By next year, a residual force of 9,800 u.s. troops will remain in Afghanistan, down from 33,000 this year and 100,000 in 2011, according to drawdown plans announced by President Barack Obama.
At the time the president announced that policy in late May, the cost of the two big foreign policy initiatives of the George W. Bush administration—wars in Iraq and Afghanistan—was $3.1 trillion and counting.
“Counting” will continue after all U.S. troops leave Afghanistan by 2016 (assuming troop departure follows the schedule laid out by the president).
War costs are dynamic, not static, even after wars end. To get to the $3.1 trillion estimate, frequently ignored cost drivers are included in an ongoing tabulation by Costofwar.org—a collective of policy analysts, economists and academic experts evaluating expenditures in Iraq, Afghanistan and the extension of the war into Pakistan.
Based on Congressional Research Service numbers, Costofwar reports: “By Fiscal Year 2013, the Pentagon total for Afghanistan, Pakistan, and Iraq was almost $1.4 trillion.”
Debt-service adds dramatically to that figure. Previous wars have been paid for by selling war bonds or raising taxes. Wars in Iraq and Afghanistan are paid for with borrowed money. Interest paid to date is $239 billion. According to Costofwar’s reporting: “Even if all the war-related spending ceased today, interest costs alone are projected to add more than $1 trillion to the national debt by 2023.”
Added debt-service runs the tab up past $2 trillion.
“Counting” will continue after all U.S. troops leave Afghanistan by 2016.
Other expenditures and projected costs are often missing from reporting that focuses almost exclusively on Department of Defense spending on the war itself. One example is $135 billion already spent for medical care and disability payments for more than a million veterans of both wars. Obligations to disabled veterans will peak in 30 to 40 years, and are estimated at $754 billion.
Costofwar also provides metrics on the human costs of the wars.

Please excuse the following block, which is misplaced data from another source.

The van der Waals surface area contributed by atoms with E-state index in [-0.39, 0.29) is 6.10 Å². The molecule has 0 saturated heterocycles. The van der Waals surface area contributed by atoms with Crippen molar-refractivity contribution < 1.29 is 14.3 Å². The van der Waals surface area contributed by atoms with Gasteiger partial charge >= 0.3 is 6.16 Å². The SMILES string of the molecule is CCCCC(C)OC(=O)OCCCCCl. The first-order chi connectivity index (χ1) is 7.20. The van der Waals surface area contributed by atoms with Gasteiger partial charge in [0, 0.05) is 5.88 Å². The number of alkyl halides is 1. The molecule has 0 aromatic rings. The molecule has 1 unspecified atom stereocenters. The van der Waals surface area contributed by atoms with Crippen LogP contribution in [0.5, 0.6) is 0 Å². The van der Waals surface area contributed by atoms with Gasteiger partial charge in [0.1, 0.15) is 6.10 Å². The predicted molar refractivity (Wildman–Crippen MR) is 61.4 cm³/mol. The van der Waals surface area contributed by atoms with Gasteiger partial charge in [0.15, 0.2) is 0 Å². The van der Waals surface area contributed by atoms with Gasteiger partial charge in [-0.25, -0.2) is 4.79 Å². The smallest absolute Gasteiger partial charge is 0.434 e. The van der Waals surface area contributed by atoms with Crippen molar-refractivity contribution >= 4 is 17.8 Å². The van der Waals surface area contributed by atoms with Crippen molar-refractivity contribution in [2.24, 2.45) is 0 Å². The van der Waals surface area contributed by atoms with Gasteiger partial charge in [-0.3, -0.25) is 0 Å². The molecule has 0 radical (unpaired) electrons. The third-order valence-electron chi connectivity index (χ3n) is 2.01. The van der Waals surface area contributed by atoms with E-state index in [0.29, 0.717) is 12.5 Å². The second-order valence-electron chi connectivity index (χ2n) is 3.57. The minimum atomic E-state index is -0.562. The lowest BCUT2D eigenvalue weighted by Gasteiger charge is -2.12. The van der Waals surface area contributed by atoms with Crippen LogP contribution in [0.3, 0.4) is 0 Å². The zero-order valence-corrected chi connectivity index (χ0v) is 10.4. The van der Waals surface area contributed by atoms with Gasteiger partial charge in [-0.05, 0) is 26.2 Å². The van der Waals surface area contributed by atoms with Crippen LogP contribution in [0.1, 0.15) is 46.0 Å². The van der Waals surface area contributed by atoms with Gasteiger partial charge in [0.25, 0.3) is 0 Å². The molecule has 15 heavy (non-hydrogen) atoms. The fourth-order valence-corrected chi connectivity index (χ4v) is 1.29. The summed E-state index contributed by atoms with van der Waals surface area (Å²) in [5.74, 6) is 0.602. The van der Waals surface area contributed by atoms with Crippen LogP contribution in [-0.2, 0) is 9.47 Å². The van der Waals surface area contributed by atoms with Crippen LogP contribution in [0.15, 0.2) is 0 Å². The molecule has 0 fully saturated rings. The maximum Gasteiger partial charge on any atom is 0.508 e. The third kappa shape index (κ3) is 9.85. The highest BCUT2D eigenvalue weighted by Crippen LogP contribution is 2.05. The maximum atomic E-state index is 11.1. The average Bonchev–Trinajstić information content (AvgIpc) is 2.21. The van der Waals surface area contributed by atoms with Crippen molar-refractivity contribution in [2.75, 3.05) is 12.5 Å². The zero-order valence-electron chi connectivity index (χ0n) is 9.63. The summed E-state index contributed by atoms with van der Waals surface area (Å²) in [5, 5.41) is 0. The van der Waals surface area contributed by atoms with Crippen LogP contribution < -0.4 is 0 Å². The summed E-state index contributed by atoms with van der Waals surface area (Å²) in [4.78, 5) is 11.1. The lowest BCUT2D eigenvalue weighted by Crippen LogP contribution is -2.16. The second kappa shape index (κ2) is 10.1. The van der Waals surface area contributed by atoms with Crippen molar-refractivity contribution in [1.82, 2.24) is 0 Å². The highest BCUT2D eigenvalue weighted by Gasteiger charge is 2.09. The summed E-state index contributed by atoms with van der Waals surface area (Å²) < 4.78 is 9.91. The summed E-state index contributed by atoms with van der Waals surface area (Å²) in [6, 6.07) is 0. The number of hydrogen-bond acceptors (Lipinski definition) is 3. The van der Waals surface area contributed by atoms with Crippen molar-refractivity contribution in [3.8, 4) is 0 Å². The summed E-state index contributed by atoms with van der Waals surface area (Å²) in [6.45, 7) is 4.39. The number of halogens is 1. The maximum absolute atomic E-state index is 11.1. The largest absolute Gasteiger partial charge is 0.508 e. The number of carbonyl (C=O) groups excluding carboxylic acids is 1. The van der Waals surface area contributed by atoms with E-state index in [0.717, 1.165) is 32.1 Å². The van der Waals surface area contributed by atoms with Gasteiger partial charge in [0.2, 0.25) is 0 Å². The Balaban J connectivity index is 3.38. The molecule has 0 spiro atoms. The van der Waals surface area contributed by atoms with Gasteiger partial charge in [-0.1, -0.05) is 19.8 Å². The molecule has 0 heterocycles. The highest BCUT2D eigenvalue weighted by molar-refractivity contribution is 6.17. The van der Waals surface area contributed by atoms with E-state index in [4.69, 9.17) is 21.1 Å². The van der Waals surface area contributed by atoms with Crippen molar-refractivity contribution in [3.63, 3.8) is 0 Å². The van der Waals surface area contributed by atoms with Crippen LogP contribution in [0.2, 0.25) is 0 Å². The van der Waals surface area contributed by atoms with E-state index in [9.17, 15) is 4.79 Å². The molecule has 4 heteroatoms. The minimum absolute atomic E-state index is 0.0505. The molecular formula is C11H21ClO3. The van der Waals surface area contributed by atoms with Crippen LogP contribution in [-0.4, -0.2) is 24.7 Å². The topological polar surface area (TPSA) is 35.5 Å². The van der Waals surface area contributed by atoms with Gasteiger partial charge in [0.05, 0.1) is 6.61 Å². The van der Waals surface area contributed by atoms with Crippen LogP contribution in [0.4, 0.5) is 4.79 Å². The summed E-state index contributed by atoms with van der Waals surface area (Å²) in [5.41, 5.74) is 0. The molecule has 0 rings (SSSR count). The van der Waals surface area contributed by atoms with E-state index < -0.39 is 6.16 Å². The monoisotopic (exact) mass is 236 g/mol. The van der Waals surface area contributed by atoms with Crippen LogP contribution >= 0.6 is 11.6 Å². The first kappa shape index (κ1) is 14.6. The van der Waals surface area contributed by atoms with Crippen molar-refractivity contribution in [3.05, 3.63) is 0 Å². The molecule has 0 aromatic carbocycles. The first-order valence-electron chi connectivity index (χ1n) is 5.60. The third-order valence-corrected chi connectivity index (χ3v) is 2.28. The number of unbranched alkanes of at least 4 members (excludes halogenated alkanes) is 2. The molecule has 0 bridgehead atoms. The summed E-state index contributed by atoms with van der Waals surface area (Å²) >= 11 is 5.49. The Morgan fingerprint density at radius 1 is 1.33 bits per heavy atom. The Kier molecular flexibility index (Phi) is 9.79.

More than 6,500 U.S. troops have died.
More than 106,000 U.S. troops have been wounded by enemy attacks or were otherwise injured or made sick while in war zones.
At least 136,000 Iraqi civilians have died by direct violence specifically related to the war.
Costofwar’s estimates are among the lowest. In October 2013, a group of professors led by a University of Washington global-health authority, and a member of Iraq’s Ministry of Health, published the results of an extensive survey in the peer-reviewed PLOS Medicine. They estimated 405,000 civilian deaths: 240,000 caused by violence and the others a result of war-related causes.
In Afghanistan, 18,000 to 20,000 civilians have been killed as a direct consequence of the war.
The Veterans Administration has approved 671,000 disability claims, as of August 2012.
According to VA data, from 2000-2012 approximately 247,000 Iraq and Afghanistan veterans were diagnosed at VA facilities with post-traumatic stress disorder.
At least 3,000 and probably many more civilian contractors have been killed in Iraq and Afghanistan. The number is probably higher, because the majority of contractors in Iraq are citizens of other countries, many of whom appear not to have had their deaths or injuries reported.
A large contingent of contractors will remain in Iraq and Afghanistan after U.S. troops depart, so contractor casualties will likely continue.
Lou Dubose is the editor of The Washington Spectator.